A high culture developed early, and the Old Kingdom is notable for artistic and intellectual achievements. From the beginning there was a concept of the divinity or quasi-divinity of the king (pharaoh), which lasted from the time that Egypt was first united (c.3200 B.C.) under one ruler until the ultimate fall of Egypt to the Romans. According to tradition, it was Menes (or Narmer) who as king of Upper Egypt conquered the rival kingdom of Lower Egypt in the Nile delta, thus forming the single kingdom of Egypt. In the unified and centralised state created by Menes, the memory of the two ancient kingdoms was preserved in formalities of administration. Trade flourished, and the kings of the I dynasty appear to have sent trading expeditions under military escort to Sinai to obtain copper. Indications show that under the II dynasty, trade existed with areas as far north as the Black Sea.

The III dynasty was one of the landmarks of Egyptian history, the time during which sun-worship, a new form of religion that later became the religion of the upper classes, was introduced. At the same time mummification and the building of stone monuments began. The kings of the IV dynasty (which may be said to begin the Old Kingdom proper) were the builders of the great pyramids at Giza. The great pyramid of Khufu is a monument not only to the king but also to the unified organisation of ancient Egyptian society. The V to the VII dynasties are remarkable for their records of trading expeditions with armed escorts. Although Egypt flourished culturally and commercially during this period, it started to become less centralised and weaker politically. The priests of the sun-god at Heliopolis gained increasing power; the office of provincial rulers became hereditary, and their local influence was thereafter always a threat to the state.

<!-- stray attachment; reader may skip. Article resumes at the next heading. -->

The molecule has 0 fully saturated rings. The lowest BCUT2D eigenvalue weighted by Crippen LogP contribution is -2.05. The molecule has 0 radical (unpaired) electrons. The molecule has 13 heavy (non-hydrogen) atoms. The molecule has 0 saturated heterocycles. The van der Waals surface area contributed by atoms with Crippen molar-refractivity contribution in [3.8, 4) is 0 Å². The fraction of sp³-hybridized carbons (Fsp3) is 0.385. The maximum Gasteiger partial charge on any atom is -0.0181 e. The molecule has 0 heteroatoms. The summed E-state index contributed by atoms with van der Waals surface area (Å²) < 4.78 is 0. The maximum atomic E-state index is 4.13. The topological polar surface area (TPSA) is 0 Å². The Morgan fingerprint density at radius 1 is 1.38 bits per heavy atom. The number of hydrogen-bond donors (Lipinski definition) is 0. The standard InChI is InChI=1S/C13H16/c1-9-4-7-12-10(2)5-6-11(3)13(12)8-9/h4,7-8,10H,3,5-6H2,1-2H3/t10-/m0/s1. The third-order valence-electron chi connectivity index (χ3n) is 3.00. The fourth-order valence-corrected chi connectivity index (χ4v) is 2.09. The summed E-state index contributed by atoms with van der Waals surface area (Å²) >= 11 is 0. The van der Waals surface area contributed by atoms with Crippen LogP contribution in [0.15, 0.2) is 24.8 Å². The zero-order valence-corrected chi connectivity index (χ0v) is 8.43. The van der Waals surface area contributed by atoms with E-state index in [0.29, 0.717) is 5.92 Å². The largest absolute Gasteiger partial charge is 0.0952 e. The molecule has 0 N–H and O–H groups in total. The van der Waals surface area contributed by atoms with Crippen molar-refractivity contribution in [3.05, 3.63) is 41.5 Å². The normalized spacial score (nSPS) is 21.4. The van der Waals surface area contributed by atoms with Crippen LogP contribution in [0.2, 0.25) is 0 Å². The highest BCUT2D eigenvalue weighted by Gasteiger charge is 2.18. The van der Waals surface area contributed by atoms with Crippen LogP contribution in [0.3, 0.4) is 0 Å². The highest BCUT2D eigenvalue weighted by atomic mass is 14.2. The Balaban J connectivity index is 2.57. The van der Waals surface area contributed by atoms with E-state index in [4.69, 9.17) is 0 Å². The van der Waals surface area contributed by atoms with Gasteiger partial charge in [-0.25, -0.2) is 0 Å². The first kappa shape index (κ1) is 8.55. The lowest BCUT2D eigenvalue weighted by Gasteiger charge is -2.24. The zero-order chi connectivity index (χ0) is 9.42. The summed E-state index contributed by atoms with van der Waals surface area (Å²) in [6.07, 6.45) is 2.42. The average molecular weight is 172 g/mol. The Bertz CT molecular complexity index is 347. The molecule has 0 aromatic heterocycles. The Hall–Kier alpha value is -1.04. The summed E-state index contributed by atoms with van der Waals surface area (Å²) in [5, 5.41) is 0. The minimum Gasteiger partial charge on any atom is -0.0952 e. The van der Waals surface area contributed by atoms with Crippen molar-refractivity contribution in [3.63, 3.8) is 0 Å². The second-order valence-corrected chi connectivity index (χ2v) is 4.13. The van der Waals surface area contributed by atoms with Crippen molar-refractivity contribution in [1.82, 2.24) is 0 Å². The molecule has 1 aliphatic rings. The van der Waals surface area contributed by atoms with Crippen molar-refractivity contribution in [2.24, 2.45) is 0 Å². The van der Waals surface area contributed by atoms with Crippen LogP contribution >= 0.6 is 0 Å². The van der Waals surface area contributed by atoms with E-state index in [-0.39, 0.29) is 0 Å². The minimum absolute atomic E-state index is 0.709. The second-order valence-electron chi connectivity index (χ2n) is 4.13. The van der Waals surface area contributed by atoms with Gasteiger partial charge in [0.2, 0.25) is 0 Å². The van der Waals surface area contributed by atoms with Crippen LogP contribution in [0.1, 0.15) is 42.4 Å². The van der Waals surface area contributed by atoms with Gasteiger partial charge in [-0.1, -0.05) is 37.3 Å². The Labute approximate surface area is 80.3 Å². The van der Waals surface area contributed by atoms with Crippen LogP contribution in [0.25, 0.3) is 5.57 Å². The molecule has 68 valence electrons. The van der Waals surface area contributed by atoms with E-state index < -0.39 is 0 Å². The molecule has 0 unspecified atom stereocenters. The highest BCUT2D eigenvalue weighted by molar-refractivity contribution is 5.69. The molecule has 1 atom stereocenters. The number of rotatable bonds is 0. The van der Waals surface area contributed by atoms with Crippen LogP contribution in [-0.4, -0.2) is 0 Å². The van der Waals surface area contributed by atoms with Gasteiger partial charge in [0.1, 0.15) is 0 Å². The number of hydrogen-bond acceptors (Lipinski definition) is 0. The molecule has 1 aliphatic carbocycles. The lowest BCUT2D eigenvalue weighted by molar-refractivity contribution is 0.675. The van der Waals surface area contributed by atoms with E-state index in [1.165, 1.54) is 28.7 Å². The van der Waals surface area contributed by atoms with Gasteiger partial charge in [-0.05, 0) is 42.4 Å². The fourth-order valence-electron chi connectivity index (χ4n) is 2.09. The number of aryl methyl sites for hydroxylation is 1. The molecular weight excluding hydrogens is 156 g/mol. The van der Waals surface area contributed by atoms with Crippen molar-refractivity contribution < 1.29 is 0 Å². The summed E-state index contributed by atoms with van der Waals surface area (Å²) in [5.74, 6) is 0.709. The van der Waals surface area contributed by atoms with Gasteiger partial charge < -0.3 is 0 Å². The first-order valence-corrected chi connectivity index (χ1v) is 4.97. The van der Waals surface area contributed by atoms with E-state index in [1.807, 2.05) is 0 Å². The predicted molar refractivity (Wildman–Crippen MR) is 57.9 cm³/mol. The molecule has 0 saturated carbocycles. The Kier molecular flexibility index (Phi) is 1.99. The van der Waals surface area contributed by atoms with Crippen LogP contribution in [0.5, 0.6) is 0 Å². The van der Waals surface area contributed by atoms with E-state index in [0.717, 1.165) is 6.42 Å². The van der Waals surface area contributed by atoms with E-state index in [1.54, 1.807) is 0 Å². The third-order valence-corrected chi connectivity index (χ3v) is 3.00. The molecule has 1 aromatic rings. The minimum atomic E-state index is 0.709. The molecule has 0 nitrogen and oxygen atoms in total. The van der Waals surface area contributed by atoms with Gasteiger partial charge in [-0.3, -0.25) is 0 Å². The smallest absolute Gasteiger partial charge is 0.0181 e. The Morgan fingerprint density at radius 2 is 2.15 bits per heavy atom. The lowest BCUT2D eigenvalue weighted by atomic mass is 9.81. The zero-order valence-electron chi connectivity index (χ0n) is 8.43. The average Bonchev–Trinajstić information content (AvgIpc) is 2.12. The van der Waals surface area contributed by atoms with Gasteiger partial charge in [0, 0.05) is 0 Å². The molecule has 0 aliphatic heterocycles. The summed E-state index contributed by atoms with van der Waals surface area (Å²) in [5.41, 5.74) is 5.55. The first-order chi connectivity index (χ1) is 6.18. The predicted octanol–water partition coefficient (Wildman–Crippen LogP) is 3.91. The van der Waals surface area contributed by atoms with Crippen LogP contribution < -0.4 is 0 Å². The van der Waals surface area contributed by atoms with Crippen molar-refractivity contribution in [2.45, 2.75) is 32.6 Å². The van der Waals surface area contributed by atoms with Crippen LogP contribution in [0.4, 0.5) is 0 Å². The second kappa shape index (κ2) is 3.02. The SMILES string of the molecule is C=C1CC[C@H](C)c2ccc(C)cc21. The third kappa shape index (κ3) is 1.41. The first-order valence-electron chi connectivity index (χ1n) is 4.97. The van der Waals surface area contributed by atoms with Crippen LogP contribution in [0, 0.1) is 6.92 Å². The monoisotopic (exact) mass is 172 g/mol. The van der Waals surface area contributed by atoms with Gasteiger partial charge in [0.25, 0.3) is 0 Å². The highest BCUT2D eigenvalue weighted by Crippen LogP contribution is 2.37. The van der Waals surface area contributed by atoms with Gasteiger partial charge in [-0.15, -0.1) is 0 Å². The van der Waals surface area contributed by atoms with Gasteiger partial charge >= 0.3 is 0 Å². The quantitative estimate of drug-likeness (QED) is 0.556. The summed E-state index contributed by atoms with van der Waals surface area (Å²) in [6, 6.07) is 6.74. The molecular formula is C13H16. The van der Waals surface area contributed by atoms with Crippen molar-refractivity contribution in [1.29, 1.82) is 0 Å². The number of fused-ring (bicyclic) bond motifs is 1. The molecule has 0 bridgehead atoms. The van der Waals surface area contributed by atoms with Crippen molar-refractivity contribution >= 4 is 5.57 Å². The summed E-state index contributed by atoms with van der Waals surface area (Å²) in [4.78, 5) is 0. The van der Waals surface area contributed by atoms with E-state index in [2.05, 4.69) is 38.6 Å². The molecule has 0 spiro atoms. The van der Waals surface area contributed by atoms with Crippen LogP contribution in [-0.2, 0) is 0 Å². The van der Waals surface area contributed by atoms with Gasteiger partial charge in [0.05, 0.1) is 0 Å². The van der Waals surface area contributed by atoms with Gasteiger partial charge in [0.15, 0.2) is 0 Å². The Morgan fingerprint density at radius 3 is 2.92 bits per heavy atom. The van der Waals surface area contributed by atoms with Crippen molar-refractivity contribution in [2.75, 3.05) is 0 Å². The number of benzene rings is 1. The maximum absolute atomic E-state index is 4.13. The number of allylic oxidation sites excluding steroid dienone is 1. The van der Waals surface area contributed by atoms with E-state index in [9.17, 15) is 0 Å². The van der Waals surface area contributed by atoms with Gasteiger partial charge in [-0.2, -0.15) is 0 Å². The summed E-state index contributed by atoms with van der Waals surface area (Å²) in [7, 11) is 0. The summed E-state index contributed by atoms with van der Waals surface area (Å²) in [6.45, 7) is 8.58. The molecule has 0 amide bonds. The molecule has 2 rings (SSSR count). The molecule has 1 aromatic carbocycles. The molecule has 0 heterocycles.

In the 23d cent. B.C. the Old Kingdom, after a long and flourishing existence, fell apart. The local rulers became dominant, and the records, kept by the central government, tended to disappear. Some order was restored by the IX dynasty, but it was not until 2134 B.C. that power was again centralised, this time at Thebes. That city was to be the capital for most of the next millennium.